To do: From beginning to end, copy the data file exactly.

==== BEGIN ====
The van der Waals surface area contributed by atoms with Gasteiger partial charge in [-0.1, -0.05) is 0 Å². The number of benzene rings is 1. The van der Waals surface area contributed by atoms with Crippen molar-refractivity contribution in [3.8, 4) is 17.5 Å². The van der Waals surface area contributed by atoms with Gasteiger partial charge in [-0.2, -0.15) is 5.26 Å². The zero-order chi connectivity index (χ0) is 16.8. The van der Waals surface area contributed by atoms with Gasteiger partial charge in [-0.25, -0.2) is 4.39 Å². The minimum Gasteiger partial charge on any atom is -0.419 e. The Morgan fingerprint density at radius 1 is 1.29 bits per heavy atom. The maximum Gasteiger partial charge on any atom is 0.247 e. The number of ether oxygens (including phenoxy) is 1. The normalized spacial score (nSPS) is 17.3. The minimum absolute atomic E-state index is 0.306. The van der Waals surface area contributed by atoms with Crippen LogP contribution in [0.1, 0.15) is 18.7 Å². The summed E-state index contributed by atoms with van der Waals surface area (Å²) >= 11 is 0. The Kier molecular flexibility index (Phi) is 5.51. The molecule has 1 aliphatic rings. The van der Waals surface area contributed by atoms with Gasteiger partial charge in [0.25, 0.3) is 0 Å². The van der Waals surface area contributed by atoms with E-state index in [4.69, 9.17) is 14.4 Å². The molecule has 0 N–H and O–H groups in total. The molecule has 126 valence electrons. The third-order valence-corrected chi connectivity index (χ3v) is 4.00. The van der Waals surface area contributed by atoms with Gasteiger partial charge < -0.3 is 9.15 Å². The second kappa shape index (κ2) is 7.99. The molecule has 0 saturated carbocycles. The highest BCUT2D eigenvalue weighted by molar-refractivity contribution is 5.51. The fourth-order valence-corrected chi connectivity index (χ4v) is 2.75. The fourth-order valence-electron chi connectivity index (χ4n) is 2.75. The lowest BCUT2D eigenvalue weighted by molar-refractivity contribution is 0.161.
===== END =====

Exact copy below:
The van der Waals surface area contributed by atoms with Gasteiger partial charge in [-0.1, -0.05) is 0 Å². The number of benzene rings is 1. The van der Waals surface area contributed by atoms with Crippen molar-refractivity contribution in [3.8, 4) is 17.5 Å². The van der Waals surface area contributed by atoms with Gasteiger partial charge in [-0.2, -0.15) is 5.26 Å². The zero-order chi connectivity index (χ0) is 16.8. The van der Waals surface area contributed by atoms with Gasteiger partial charge in [-0.25, -0.2) is 4.39 Å². The minimum Gasteiger partial charge on any atom is -0.419 e. The Morgan fingerprint density at radius 1 is 1.29 bits per heavy atom. The maximum Gasteiger partial charge on any atom is 0.247 e. The number of ether oxygens (including phenoxy) is 1. The normalized spacial score (nSPS) is 17.3. The minimum absolute atomic E-state index is 0.306. The van der Waals surface area contributed by atoms with Crippen LogP contribution in [0.1, 0.15) is 18.7 Å². The summed E-state index contributed by atoms with van der Waals surface area (Å²) >= 11 is 0. The Kier molecular flexibility index (Phi) is 5.51. The molecule has 1 aliphatic rings. The van der Waals surface area contributed by atoms with Gasteiger partial charge in [0.25, 0.3) is 0 Å². The van der Waals surface area contributed by atoms with E-state index in [4.69, 9.17) is 14.4 Å². The molecule has 0 N–H and O–H groups in total. The molecule has 126 valence electrons. The third-order valence-corrected chi connectivity index (χ3v) is 4.00. The van der Waals surface area contributed by atoms with Gasteiger partial charge < -0.3 is 9.15 Å². The second kappa shape index (κ2) is 7.99. The molecule has 0 saturated carbocycles. The highest BCUT2D eigenvalue weighted by molar-refractivity contribution is 5.51. The fourth-order valence-corrected chi connectivity index (χ4v) is 2.75. The fourth-order valence-electron chi connectivity index (χ4n) is 2.75. The lowest BCUT2D eigenvalue weighted by molar-refractivity contribution is 0.161.